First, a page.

While job enrichment, flexible benefits packages and other levers canhelp to engage talent, explicitly providing a link between individuals’values, what they find meaningful, and the work that they do every daycan be a powerful motivator.
The first job I ever had was working second shift in an injection-moulding plastics factory in Binghamton, New York, during the summer between my first and second years of college. I started on the simplest machine, making tiny, yellow dynamite caps and worked my way up to operating injection moulds that made plastic liners for sewer pipes, contraceptive-foam applicators and plastic cogs for sewing machines.
Each mould was operated by one person, so there was no one to talk to, except on break, but the novelty of moving from machine to machine every night was enough to keep me motivated for the first couple of weeks.
Soon, though, the foreman realisd that I was becoming bored and disengaged as the monotony and the fatigue from standing on a cement floor for eight hours began to take its toll. One afternoon he assigned me to a machine at the back of the factory that made the red-plastic lenses that are inserted in stoplights. As he was explaining how to operate the machinery, he leaned over and spoke to me in a quiet voice.
“You know, this job is really, really important,” he said. “When you do a good job, the plastic in this lens reflects the light behind it just right so that drivers can see the red signal when they pull up to the stoplight. Doing the best-quality job on this machine will help to save many people’s lives. I think you have had enough experience on the other machines that I can trust you.”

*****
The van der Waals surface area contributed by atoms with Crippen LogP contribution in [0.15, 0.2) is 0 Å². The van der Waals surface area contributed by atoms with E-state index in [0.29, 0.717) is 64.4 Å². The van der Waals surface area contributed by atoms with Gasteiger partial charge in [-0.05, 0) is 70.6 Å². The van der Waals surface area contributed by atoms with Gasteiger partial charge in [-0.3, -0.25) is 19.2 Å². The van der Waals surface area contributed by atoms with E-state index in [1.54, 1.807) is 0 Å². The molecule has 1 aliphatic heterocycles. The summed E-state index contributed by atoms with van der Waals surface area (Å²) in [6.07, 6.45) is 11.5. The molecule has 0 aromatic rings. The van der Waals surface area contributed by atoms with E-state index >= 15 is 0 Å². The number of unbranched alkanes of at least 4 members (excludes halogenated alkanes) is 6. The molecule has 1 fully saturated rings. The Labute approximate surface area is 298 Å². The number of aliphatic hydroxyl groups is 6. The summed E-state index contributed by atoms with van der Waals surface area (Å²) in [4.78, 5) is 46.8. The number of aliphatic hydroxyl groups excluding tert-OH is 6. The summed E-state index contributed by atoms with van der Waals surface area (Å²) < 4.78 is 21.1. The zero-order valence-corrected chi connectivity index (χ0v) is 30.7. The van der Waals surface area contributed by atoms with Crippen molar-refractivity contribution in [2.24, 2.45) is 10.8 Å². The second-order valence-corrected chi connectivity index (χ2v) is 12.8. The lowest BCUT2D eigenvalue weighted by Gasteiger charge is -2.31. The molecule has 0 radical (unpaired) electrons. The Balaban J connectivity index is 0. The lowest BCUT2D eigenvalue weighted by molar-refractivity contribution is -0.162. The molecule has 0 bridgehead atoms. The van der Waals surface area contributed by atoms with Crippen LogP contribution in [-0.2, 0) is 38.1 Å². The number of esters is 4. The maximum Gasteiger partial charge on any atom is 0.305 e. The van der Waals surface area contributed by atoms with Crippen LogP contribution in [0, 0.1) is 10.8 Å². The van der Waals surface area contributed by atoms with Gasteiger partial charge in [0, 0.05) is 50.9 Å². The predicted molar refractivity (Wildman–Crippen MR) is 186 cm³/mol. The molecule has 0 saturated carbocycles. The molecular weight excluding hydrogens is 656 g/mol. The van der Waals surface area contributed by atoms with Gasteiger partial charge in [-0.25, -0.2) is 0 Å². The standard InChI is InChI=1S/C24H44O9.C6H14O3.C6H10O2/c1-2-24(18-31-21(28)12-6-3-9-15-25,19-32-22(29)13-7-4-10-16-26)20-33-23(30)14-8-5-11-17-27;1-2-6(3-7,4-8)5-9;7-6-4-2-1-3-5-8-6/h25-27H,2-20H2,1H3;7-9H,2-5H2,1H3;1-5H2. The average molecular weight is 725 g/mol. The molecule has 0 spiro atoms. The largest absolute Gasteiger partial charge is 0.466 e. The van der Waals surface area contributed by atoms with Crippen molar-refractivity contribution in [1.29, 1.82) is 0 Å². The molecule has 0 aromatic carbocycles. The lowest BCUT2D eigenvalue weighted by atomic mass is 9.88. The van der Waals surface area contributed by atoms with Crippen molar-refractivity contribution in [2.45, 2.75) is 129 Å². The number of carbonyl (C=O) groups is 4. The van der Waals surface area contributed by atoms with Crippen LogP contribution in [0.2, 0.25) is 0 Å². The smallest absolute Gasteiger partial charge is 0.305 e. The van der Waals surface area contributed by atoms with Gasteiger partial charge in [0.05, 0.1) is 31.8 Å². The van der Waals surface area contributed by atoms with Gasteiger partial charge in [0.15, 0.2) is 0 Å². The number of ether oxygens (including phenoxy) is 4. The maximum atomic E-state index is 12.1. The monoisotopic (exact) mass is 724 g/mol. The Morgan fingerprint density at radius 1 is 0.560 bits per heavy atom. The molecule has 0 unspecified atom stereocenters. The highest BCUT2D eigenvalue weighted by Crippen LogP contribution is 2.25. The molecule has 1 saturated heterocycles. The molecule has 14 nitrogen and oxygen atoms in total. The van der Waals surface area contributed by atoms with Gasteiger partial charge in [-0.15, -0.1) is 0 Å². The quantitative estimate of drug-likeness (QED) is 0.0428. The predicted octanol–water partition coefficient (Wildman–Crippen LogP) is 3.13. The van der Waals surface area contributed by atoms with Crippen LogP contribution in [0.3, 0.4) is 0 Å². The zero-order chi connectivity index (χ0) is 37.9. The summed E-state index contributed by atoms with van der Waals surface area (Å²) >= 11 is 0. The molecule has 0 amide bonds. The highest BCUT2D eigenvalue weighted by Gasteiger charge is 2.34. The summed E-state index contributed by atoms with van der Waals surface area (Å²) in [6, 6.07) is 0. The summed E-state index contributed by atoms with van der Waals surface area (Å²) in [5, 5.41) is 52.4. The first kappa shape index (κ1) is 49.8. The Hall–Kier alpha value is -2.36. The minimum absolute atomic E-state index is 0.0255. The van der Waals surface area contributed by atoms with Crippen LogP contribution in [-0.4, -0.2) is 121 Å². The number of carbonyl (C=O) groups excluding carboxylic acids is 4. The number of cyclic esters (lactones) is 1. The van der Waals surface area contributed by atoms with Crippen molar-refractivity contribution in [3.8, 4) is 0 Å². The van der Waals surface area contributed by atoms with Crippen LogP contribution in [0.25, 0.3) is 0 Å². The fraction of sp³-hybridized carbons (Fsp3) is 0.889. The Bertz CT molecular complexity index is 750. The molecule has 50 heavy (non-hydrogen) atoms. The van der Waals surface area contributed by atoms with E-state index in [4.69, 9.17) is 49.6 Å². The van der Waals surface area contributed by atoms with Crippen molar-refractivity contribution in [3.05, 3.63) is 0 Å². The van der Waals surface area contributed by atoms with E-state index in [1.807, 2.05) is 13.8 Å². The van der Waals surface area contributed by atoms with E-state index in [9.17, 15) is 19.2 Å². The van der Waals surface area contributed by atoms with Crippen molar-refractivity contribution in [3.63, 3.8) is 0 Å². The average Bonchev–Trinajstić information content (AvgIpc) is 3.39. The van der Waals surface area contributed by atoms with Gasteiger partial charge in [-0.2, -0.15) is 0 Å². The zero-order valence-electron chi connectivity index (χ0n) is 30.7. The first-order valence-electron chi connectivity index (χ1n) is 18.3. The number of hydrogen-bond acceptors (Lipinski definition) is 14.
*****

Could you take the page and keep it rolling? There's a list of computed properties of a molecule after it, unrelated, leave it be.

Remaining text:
My ears pricked up and I promised him, and myself, that I would do my best work all shift long. In a brief moment he helped transform a dull, tedious and unpleasant job into something meaningful for me, giving me energy, focus and a commitment to my job that was completely lacking when all I could see was another monotonous task.
The search for meaning is universal, as neurologist, psychiatrist and Holocaust survivor Viktor Frankl in writes in “Man’s Search for Meaning” (Beacon Press, 1946). While it is a search in which we must each actively participate, the leaders in our lives play a crucial role in helping us connect or reconnect to that sense of purpose, to what is meaningful. They help fuel our desire not only to survive, but also to thrive in all aspects of our lives.
The current leadership literature is rife with suggestions about how to engage, excite and keep employees. While job enrichment, flexible benefits packages and other levers can help to engage talent, explicitly providing a link between individuals’ values, what they find meaningful, and the work that they do every day can be a powerful motivator.
Studies suggest that, when people feel that they are pursuing a profound purpose or engaging in work that is important personally, there are significant positive effects such as reductions in stress, turnover, absenteeism, dissatisfaction, cynicism and depression.
In addition, research suggests increases in commitment, happiness, satisfaction, engagement, effort, empowerment, happiness and a sense of fulfilment among those who find meaning in their work. What is important is not the nature of the work itself, but the relationship between individuals and their work.